Ugreen to Challenge Synology with Affordable Series of NAS Hardware

Ugreen NAS hard drive system

Thus far, Synology has been the primary choice for Network Attached Storage. But now, electronic device and accessory company Ugreen aims to change that, and users are showing their excitement through Kickstarter, pledging more than $2.3 million so far.

Network Attached Storage (NAS) is a type of storage that provides access to files over a computer network instead of plugging directly into a specific computer. It’s like a personal cloud storage option, though with no monthly fees, and users need physical NAS drives somewhere. NAS is ideal for individuals who need to access their files from multiple devices and locations or for teams and businesses that rely on collaboration.

Officially announced at CES on January 9, the Ugreen NASync Series is hoping to dethrone Synology as the king of NAS. The Kickstarter for the new line of NAS opened today, and to say it surpassed its goal is an understatement. The Kickstarter goal was only $20,000, and at the time of writing, $2.34 million had been pledged.

It seems that people are very excited about this new series. It doesn’t hurt that users can get 40 percent off each product now. The Kickstarter still has 44 days to go, ending on May 9, so seeing how high that pledge amount goes will be interesting.

Ugreen NAS hard drive system

The NASync Series consists of six products in three ranges for different types of users. At the bottom of the lineup are three options for personal and home use. The DXP2800, DXP4800, and DXP4800 Plus are two- and four-bay drives, respectively. They allow for storage capacities ranging from 52 to 96 terabytes. These three are ideal for backing up photos and videos daily with easy sharing and media streaming access.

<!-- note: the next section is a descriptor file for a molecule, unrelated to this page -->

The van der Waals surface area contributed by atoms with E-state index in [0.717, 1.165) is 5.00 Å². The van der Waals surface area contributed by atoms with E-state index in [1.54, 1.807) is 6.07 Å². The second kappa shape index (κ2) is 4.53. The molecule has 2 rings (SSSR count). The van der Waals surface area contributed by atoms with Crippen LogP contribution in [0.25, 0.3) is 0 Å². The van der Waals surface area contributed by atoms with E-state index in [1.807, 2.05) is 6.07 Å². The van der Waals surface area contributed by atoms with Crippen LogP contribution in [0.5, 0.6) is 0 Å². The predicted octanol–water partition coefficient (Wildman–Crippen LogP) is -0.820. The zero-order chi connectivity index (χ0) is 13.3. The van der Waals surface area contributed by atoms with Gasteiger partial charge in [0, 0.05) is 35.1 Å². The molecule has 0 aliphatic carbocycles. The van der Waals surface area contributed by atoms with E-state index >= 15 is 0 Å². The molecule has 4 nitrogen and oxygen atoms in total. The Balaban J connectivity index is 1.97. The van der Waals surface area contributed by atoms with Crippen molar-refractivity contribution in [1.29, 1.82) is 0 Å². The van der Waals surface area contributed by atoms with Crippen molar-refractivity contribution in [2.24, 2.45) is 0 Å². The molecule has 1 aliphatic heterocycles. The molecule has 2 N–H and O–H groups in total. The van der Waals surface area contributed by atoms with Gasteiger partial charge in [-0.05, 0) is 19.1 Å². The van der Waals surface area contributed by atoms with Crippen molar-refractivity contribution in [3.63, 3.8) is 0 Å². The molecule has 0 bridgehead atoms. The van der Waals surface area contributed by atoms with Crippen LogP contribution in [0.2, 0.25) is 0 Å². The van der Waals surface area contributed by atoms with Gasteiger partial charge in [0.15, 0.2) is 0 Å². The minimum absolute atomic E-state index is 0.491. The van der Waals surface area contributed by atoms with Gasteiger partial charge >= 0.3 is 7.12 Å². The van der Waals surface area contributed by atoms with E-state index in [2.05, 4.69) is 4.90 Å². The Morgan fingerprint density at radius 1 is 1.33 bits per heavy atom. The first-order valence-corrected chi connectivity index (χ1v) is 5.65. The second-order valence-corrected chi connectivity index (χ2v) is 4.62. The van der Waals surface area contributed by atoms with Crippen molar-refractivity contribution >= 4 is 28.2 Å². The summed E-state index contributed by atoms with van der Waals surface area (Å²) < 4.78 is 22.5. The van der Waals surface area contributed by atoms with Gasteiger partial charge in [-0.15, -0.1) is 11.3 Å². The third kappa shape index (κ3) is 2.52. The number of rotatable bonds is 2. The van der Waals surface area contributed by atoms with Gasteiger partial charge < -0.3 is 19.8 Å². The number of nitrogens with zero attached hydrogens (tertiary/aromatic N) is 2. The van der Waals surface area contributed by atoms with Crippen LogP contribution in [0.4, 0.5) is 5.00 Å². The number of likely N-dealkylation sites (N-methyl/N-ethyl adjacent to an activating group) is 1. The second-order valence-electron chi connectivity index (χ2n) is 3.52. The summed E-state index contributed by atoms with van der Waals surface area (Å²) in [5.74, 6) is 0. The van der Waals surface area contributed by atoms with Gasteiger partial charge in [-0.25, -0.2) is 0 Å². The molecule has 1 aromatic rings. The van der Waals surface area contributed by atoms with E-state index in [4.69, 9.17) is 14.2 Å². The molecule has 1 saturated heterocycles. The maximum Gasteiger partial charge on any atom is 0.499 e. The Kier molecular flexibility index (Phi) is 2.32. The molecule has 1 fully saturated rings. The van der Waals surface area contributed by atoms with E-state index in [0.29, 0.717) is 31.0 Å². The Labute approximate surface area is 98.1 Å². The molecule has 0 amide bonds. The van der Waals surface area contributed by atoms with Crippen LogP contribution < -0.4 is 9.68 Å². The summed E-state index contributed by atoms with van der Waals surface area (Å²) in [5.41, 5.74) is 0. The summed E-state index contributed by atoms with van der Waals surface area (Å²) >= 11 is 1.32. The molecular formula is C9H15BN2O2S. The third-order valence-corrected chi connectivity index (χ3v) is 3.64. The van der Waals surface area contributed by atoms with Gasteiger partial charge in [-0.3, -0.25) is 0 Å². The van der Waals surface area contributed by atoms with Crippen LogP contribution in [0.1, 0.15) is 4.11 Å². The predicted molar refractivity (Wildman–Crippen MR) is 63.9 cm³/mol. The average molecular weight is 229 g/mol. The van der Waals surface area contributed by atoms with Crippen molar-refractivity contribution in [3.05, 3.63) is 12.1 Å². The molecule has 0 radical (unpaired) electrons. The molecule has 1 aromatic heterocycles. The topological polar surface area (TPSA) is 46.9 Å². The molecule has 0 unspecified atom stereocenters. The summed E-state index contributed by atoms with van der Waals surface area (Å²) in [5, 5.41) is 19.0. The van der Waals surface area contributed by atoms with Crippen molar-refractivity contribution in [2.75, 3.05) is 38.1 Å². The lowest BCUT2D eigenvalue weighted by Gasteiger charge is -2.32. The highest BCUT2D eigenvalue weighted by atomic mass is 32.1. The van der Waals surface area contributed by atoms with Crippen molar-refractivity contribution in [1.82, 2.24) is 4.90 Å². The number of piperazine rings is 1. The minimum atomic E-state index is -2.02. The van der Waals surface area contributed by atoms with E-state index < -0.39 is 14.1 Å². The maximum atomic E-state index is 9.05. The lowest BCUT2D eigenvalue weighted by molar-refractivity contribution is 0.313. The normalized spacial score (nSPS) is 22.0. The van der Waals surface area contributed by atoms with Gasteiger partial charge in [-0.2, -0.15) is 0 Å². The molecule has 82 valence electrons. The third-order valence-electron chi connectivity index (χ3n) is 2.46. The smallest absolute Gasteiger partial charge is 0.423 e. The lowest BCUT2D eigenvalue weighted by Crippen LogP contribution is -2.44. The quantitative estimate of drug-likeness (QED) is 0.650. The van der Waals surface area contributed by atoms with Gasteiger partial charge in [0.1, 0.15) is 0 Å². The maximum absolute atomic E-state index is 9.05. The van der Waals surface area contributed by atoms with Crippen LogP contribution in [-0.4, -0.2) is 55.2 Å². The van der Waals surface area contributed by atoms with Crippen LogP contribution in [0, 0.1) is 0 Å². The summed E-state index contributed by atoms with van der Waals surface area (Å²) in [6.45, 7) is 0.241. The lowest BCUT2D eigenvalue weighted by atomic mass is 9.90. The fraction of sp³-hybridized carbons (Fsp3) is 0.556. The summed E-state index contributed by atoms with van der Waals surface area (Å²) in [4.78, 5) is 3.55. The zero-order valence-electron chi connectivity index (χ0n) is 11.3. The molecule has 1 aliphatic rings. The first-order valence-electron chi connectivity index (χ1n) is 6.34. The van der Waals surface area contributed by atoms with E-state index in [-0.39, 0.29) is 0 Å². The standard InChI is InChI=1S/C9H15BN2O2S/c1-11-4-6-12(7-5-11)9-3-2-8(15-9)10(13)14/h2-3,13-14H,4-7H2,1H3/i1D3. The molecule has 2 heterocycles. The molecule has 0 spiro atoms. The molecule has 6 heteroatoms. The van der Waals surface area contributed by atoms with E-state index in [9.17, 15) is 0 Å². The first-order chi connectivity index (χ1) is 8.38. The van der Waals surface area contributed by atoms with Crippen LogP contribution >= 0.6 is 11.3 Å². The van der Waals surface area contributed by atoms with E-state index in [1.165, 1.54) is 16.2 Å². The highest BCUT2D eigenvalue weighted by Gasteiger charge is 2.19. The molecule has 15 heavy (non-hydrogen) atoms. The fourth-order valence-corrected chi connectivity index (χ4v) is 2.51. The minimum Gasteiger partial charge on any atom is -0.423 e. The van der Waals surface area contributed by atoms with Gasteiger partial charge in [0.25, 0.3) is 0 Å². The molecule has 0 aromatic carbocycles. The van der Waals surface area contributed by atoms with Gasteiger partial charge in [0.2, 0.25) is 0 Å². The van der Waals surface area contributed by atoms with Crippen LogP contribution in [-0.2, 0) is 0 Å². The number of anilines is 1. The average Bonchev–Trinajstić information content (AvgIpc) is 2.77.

Next, the DX480T Plus is an all-flash option with 16 terabytes of storage. It offers high-speed SSD read and write capabilities in a portable size. The smaller form factor makes it ideal for creatives and media professionals.

Ugreen NAS hard drive system

Finally, at the top of the lineup are the DX6800 Pro and DXP8800 Plus, which are six- and eight-bay drives, respectively. They offer between 140 and 184 terabytes of storage. These larger setups are geared toward power users and business solutions, with massive storage space for media libraries, creative archives, and more. It also features a powerful CPU and fast ports for multitasking and collaboration. For context, 184TB is roughly 36 million 3MB images or 124,000 1.5GB movies.

The product specs differ between the three tiers, but they are all impressive. The three top-tier offerings (DX6800 Pro, DXP8800 Plus, and DXP480T Plus) all feature the 12th Gen Intel Core i5 Processor. The six NASync devices offer 8GB DDR5 memory, which is expandable up to 64GB. That much memory allows for rapid processing speeds and improved performance, making multitasking even more straightforward. NASync also has two M.2 NVMe slots, which work well with SSDs, allowing for fast caching and read and write performance. The SSDs are sold separately, though.

Ugreen NAS hard drive system

Regarding connections, the NASync products offer a range of ports for fast performance. At the top end, the DX6800 Pro and DXP8800 Plus offer dual 10GbE ports, which can be aggregated to 20G bandwidth and provide download speeds of up to 2,500MB/s. Those two also feature two Thunderbolt 4 ports for transmission rates up to 40Gbps.

Beyond the hardware, the NASync Series also offers an all-inclusive mobile app for easy access to files. Finally, professional data security will keep files safe, making these suitable for teams that work with sensitive data.

Complete specifications and additional purchasing details are available on Kickstarter, and shipping is expected to commence in June.

Disclaimer: Make sure you do your own research into any crowdfunding project you’re considering backing. While we aim to only share legitimate and trustworthy campaigns, there’s always a real chance that you can lose your money when backing any crowdfunded project.

Image credits: Photographs by Ugreen